On the book page of the current print edition of The Catholic Post, I have two mini-reviews under “other recent reads.” I’m sharing them here.
A book for moms:
Momnipotent: The Not-So-Perfect Woman’s Guide to Catholic Motherhood by Danielle Bean. Bean is also the editor of Catholic Digest magazine, and the author of several previous books for moms.
Bean’s books have always been marked by a generous amount of encouragement and spiritual uplift, and “Momnipotent” really excels in that. Especially enjoyable are the thoughtful commentary and advice that follows each short “quiz” that completes each chapter.
I confess that at first glance, I didn’t think Momnipotent is for me, but I’m very glad I read it. While I do highly recommend this book as best for moms of younger children, even the more “seasoned” among us can benefit from the concepts Bean covers, primarily the reminder that mothering is vital, hard, work, and worth doing well.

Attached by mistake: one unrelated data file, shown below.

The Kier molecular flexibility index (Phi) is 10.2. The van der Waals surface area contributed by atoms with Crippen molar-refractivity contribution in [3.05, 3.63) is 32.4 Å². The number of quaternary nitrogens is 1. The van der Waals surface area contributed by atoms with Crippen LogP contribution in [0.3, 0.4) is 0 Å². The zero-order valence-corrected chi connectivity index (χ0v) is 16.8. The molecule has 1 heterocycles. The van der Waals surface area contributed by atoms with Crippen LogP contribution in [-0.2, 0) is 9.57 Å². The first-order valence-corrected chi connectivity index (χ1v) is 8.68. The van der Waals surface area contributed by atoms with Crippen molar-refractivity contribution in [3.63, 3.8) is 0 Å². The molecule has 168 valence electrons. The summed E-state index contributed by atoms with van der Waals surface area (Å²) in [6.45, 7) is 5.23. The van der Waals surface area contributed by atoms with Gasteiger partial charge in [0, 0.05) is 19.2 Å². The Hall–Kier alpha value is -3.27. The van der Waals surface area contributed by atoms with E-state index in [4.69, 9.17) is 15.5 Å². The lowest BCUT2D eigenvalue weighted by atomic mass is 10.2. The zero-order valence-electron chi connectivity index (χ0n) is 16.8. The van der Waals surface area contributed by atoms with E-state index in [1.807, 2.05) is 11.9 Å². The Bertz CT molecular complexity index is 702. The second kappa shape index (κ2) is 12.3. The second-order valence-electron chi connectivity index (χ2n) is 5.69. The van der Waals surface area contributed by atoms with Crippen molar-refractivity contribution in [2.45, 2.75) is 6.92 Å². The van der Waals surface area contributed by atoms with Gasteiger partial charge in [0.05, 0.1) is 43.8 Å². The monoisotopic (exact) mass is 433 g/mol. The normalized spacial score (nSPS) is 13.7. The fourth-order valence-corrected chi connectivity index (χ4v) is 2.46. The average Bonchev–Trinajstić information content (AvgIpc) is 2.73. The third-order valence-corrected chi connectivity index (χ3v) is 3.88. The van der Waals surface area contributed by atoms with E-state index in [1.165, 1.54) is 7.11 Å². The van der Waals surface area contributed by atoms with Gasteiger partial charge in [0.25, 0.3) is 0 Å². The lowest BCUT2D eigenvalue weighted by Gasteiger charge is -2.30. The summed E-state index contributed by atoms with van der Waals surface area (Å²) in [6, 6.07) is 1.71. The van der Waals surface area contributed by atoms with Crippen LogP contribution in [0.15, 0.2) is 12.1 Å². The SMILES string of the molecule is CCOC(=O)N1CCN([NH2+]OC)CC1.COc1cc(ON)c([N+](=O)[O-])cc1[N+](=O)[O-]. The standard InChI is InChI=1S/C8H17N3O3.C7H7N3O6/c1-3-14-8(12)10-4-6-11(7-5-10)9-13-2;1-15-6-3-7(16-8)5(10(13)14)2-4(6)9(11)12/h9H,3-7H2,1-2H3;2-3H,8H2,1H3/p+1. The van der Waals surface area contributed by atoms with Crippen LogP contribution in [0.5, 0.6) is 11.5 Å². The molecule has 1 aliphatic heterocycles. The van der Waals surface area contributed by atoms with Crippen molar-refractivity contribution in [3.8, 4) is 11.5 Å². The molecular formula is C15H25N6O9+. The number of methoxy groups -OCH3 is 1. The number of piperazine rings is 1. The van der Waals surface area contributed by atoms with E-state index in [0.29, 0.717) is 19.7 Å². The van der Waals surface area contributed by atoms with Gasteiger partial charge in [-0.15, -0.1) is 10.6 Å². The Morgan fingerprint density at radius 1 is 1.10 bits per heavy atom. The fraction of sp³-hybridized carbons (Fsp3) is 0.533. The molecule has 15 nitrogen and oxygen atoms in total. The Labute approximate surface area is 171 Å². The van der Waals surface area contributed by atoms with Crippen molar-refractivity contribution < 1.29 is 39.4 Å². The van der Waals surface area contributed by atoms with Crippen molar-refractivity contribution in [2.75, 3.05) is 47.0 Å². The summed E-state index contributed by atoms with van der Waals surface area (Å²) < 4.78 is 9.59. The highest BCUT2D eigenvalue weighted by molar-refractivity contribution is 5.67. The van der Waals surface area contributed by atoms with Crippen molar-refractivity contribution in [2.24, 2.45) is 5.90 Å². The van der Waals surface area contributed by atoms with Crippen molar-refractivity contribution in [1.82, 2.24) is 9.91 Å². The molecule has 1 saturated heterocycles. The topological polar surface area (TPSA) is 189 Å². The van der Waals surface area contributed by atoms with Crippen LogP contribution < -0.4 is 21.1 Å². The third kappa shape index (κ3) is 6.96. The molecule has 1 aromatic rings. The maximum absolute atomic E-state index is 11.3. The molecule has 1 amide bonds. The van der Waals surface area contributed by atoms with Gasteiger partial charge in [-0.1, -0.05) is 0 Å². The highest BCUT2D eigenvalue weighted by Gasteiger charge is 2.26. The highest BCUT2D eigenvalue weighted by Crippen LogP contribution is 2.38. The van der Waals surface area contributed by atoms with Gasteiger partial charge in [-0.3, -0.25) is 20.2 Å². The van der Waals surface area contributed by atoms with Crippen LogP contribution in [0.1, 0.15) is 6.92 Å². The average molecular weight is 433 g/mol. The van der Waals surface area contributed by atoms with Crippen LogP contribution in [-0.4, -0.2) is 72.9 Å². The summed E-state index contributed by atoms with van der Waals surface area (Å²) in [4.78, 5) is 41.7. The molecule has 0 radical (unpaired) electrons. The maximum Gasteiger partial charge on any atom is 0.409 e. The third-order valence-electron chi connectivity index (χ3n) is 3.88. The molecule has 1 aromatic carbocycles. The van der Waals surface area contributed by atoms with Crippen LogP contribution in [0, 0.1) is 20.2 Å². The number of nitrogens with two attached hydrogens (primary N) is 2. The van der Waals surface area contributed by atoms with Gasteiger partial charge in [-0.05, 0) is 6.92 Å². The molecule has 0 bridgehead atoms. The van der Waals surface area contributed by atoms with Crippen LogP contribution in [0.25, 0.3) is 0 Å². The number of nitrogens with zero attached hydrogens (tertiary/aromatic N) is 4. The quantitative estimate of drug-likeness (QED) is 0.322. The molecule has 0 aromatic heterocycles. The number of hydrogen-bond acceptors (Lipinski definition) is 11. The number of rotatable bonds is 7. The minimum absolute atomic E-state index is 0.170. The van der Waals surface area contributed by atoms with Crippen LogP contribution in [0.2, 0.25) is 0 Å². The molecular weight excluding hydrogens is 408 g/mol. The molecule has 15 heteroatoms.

A book for those who value heroism:
Saint John Paul the Great: His Five Loves by Jason Evert
Last month’s canonization of John Paul II and John XXIII had me seeking out books by and about the two popes. Since it was new to me, I was awed by the depth and richness of “Journal of a Soul,” John XXIII’s spiritual autobiography, and I also enjoyed revisiting some of John Paul II’s books, chiefly “Crossing the Threshold of Hope.”
Saint John Paul the Great: His Five Loves is an enjoyable and readable biography, reminding readers just what a remarkable man John Paul II was and why he is known as “the great.” What really works well in this book is Evert’s organizing much of book into St. John Paul’s five “loves”: young people, human love, the Blessed Sacrament, the Virgin Mary, and the Cross.
Reading His Five Loves had me pondering the deep heroism that ran through all the aspects of St. John Paul’s life, and how he demonstrated it from his earliest days to his infirmity at the end of life. This book is a great introduction to the life St. John Paul, as well as a reminder that we are all called to heroism in our lives, and how that heroism looks will be unique to each individual. And at just over 200 pages, His Fives Loves is a bit more accessible, but just as inspiring, as the definitive biography of John Paul II: George Weigel’sWitness to Hope